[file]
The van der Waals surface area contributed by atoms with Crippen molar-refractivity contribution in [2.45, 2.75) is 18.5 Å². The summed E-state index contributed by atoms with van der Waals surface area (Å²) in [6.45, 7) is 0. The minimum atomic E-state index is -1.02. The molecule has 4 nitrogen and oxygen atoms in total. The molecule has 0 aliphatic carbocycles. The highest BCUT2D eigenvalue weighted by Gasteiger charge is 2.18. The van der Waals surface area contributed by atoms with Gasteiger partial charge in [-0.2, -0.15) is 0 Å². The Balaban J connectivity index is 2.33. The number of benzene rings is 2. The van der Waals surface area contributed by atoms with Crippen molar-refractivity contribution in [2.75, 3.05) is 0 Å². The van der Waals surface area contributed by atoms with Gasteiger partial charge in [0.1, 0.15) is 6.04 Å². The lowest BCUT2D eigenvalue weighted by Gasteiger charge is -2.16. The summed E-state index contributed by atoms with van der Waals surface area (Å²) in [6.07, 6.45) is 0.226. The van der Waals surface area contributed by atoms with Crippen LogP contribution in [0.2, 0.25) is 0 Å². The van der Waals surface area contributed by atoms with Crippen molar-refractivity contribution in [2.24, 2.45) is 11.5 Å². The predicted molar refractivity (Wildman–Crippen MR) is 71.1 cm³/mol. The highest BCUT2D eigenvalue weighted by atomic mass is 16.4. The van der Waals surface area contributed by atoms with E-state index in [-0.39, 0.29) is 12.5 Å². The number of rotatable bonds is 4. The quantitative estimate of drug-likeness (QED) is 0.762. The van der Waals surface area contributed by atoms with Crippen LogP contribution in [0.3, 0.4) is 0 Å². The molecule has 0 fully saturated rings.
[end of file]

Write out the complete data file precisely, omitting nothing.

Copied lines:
The van der Waals surface area contributed by atoms with Crippen molar-refractivity contribution in [2.45, 2.75) is 18.5 Å². The summed E-state index contributed by atoms with van der Waals surface area (Å²) in [6.45, 7) is 0. The minimum atomic E-state index is -1.02. The molecule has 4 nitrogen and oxygen atoms in total. The molecule has 0 aliphatic carbocycles. The highest BCUT2D eigenvalue weighted by Gasteiger charge is 2.18. The van der Waals surface area contributed by atoms with Gasteiger partial charge in [-0.2, -0.15) is 0 Å². The Balaban J connectivity index is 2.33. The number of benzene rings is 2. The van der Waals surface area contributed by atoms with Crippen molar-refractivity contribution in [2.75, 3.05) is 0 Å². The van der Waals surface area contributed by atoms with Gasteiger partial charge in [0.1, 0.15) is 6.04 Å². The lowest BCUT2D eigenvalue weighted by Gasteiger charge is -2.16. The summed E-state index contributed by atoms with van der Waals surface area (Å²) in [6.07, 6.45) is 0.226. The van der Waals surface area contributed by atoms with Crippen LogP contribution in [0.2, 0.25) is 0 Å². The van der Waals surface area contributed by atoms with Crippen molar-refractivity contribution in [2.24, 2.45) is 11.5 Å². The predicted molar refractivity (Wildman–Crippen MR) is 71.1 cm³/mol. The highest BCUT2D eigenvalue weighted by atomic mass is 16.4. The van der Waals surface area contributed by atoms with E-state index in [-0.39, 0.29) is 12.5 Å². The number of rotatable bonds is 4. The quantitative estimate of drug-likeness (QED) is 0.762. The van der Waals surface area contributed by atoms with Crippen LogP contribution in [0.3, 0.4) is 0 Å². The molecule has 0 fully saturated rings.